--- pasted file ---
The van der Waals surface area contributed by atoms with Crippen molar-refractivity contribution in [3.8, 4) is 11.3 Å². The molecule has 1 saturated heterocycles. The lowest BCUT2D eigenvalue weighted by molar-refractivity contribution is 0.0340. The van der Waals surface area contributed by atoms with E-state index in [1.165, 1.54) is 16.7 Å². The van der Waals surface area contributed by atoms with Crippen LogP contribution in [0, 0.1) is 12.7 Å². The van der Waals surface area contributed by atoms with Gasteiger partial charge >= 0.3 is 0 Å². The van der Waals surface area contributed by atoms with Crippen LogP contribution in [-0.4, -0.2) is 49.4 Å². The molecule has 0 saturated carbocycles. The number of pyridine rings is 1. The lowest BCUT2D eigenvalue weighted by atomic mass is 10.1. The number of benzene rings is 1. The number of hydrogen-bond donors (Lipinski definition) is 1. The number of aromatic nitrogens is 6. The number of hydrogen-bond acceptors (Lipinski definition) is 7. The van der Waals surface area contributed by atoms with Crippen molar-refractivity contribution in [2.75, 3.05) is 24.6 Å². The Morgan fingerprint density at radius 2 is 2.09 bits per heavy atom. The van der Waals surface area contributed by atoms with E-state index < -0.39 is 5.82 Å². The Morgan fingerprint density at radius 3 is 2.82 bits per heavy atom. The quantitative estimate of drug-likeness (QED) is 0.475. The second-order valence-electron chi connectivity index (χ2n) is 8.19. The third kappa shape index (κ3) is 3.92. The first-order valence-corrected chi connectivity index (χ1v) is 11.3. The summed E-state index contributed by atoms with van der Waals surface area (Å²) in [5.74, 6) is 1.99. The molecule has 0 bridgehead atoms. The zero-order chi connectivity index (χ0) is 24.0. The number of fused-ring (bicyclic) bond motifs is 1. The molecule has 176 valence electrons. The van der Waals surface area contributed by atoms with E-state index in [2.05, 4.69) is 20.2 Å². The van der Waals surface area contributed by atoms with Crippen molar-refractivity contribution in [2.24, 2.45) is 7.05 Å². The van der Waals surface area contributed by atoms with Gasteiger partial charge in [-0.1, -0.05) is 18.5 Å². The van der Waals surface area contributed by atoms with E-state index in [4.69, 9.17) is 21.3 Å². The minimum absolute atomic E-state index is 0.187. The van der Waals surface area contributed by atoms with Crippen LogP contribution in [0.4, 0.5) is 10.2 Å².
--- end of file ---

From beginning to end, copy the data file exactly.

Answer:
The van der Waals surface area contributed by atoms with Crippen molar-refractivity contribution in [3.8, 4) is 11.3 Å². The molecule has 1 saturated heterocycles. The lowest BCUT2D eigenvalue weighted by molar-refractivity contribution is 0.0340. The van der Waals surface area contributed by atoms with E-state index in [1.165, 1.54) is 16.7 Å². The van der Waals surface area contributed by atoms with Crippen LogP contribution in [0, 0.1) is 12.7 Å². The van der Waals surface area contributed by atoms with Gasteiger partial charge >= 0.3 is 0 Å². The van der Waals surface area contributed by atoms with Crippen LogP contribution in [-0.4, -0.2) is 49.4 Å². The molecule has 0 saturated carbocycles. The number of pyridine rings is 1. The lowest BCUT2D eigenvalue weighted by atomic mass is 10.1. The number of benzene rings is 1. The number of hydrogen-bond donors (Lipinski definition) is 1. The number of aromatic nitrogens is 6. The number of hydrogen-bond acceptors (Lipinski definition) is 7. The van der Waals surface area contributed by atoms with Crippen molar-refractivity contribution in [2.75, 3.05) is 24.6 Å². The Morgan fingerprint density at radius 2 is 2.09 bits per heavy atom. The van der Waals surface area contributed by atoms with E-state index < -0.39 is 5.82 Å². The Morgan fingerprint density at radius 3 is 2.82 bits per heavy atom. The quantitative estimate of drug-likeness (QED) is 0.475. The second-order valence-electron chi connectivity index (χ2n) is 8.19. The third kappa shape index (κ3) is 3.92. The first-order valence-corrected chi connectivity index (χ1v) is 11.3. The summed E-state index contributed by atoms with van der Waals surface area (Å²) in [5.74, 6) is 1.99. The molecule has 0 bridgehead atoms. The zero-order chi connectivity index (χ0) is 24.0. The number of fused-ring (bicyclic) bond motifs is 1. The molecule has 176 valence electrons. The van der Waals surface area contributed by atoms with E-state index in [2.05, 4.69) is 20.2 Å². The van der Waals surface area contributed by atoms with Crippen molar-refractivity contribution in [2.24, 2.45) is 7.05 Å². The van der Waals surface area contributed by atoms with Gasteiger partial charge in [-0.1, -0.05) is 18.5 Å². The van der Waals surface area contributed by atoms with E-state index in [4.69, 9.17) is 21.3 Å². The minimum absolute atomic E-state index is 0.187. The van der Waals surface area contributed by atoms with Crippen LogP contribution in [0.4, 0.5) is 10.2 Å².